The Jeep Cherokee
The Jeep Cherokee XJ is one of the best-selling vehicles Jeep has ever produced. In production for 18 years, over 2,800,000 XJs were made. This means that they are all over the road and also, all over scrap yards, making them a great platform to build on, as replacement parts can be readily available.
The venerable AMC 242 I6 engine that is in most Cherokees is legendary for its great performance and its incredible reliability. It is so good, in fact, that Jeep hardly altered it from its introduction in 1987 to its retirement in 2006. Be careful though; the earlier model had an optional 2.8L V6 engine, which pumped only out 10 more horsepower than the base model 2.5L four-cylinder. This is an engine to stay away from, especially since it is much less common than the straight four- and six-cylinders found in most Jeep vehicles.
The XJ was also a change of pace for Jeep as it was the first model without a real frame. The unitbody has some advantages and some disadvantages, as we'll discuss later.
Overall, the Jeep Cherokee is an excellent platform and great all around vehicle. Over time, Jeep fixed some of the XJ's shortcomings, and XJ owners figured out how to address others. Here is a short list of some great modifications that can be done to improve the performance of any Cherokee.
1. Fender Trimming
There is nothing wrong with having to take the ol' Sawzall to your Jeep… it's a Jeep, after all. But just make sure you know what you are doing! Don't cut any seams unless you are handy with a welder, and make sure you aren't cutting wires, lines, or anything that maybe you don't want to be cutting. When the deed is done, you can get yourself some nice aftermarket fender flares to fit these new cuts or check out flares from a TJ Wrangler.
So why are you taking a saw to this vehicle you are trying to fix up? Because saw blades are a lot cheaper than a lot of lift options. If you want to fit larger tires on your XJ, you will need a lot more lift than other Jeep models may require. To fit 33s, you would need to gain six inches of lift without any fender trimming. Cutting that metal away will allow you to fit more tire with less lift. You should be able to gain two inches from the front and one inch from the back. Not only can this be cheaper, but it also keeps your center of balance lower… which if you don't know much about Jeeps… is a good thing.
Lifting the front, you can get away with about 3 or 4 inches before you will need to do something about your control arms. Too much lift and these will either not reach, or be working at too steep of an angle. This can be dangerous and also cause damage. Should you find yourself in this predicament, look into drop brackets or long arms to put you back in the clear.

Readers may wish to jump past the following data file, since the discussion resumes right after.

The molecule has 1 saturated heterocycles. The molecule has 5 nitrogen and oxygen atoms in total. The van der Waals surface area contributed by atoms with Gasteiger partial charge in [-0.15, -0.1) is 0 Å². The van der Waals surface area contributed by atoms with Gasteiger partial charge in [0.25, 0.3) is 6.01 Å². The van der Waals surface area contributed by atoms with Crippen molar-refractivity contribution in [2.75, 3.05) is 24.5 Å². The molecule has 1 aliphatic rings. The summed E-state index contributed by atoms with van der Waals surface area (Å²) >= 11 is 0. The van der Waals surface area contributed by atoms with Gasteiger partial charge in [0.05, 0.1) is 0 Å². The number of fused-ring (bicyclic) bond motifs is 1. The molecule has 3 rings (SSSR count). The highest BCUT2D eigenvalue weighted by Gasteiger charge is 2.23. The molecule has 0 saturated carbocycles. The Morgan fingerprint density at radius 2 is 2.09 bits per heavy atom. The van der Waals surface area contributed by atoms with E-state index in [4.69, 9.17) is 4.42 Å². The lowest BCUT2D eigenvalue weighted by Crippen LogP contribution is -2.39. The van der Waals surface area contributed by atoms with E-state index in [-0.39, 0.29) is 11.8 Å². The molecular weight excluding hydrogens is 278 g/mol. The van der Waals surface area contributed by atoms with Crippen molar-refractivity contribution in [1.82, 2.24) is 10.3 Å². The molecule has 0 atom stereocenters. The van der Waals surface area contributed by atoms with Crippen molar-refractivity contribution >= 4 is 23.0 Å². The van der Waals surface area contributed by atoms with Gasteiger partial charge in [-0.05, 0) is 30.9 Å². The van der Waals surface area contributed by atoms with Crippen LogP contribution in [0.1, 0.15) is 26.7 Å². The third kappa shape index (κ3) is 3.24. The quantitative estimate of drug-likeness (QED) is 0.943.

2. Leaf Springs
Chances are your leaf springs in the back are sagging more than grandma on a hot day. Obviously replacing them is the most straightforward option, but buying new ones can definitely get expensive. Head to a scrap yard and see what you can muster up. You can take whole leaf packs from other Cherokees, or you can take springs from other vehicles and make stronger leaf packs. The Cherokee uses 2.5-inch wide leaves, which fortunately for you, is a pretty common size. These are used on Jeep Comanchees, the Dodge Dakota and Durango, Ford's Ranger, and the Chevy S-10. You should be able to find plenty of these puppies around. Keep the main leaf from your Cherokee, but don't be afraid to throw the rest of it out. The less difference in length between the leaves, the more rigid it will be.
Whatever you do, you may end up needing to compensate the front for whatever lift you generate in the back. Typically, the front springs don't sag too much so you won't need to do anything if you are just restoring the ride height to a nice comfy stock height. Should you need new front coil springs, look for TJs or older Grand Cherokees (ZJs). The architecture is the same for these, but a TJ spring will leave your Cherokee sitting a little lower than stock, while a V8 ZJ Grand Cherokee will yield about 1 inch of lift.
There are, of course, spacers that you can stick in with your spring, but these tend to only go up to about 2 inches of lift. More than that and you'll need to rework the architecture some to safely run the lift you want.
3. Unitbody Stiffener
If you plan on taking this animal off the road, it's a good idea to keep it nice and durable. Because the XJ is a unitbody, instead of the classic body-and-frame structure of yesteryear, it is not nearly as strong as it should be for offroad use. Wheel with it untreated and you'll discover cracks forming on the body, and doors and panels that don't line up anymore. Keep it up, and your rig will crumble like the shell of a Doritos taco in the unkempt hands of a Phish concert attendee. Get yourself a pair of unitbody stiffeners and keep your Cherokee nice and tight… like the unkempt dreads on the head of a Phish concert attendee.
4. Skid Plates
While a few Cherokees left the factory with skid plates, those "Up-Country" models were only protected by 1/8" thick sheet metal and are few and far between. Without that kind of under-belly protection, even a mild wheeling trip can cause damage to your gas tank, transmission, differential and other things like these that are actually pretty important. A nice, thick skid plate on the belly and one on the gas tank will allow your Jeep's soft tummy to take some hits. Differential guards are a good idea too for those tall rocks hiding in the depths of puddles.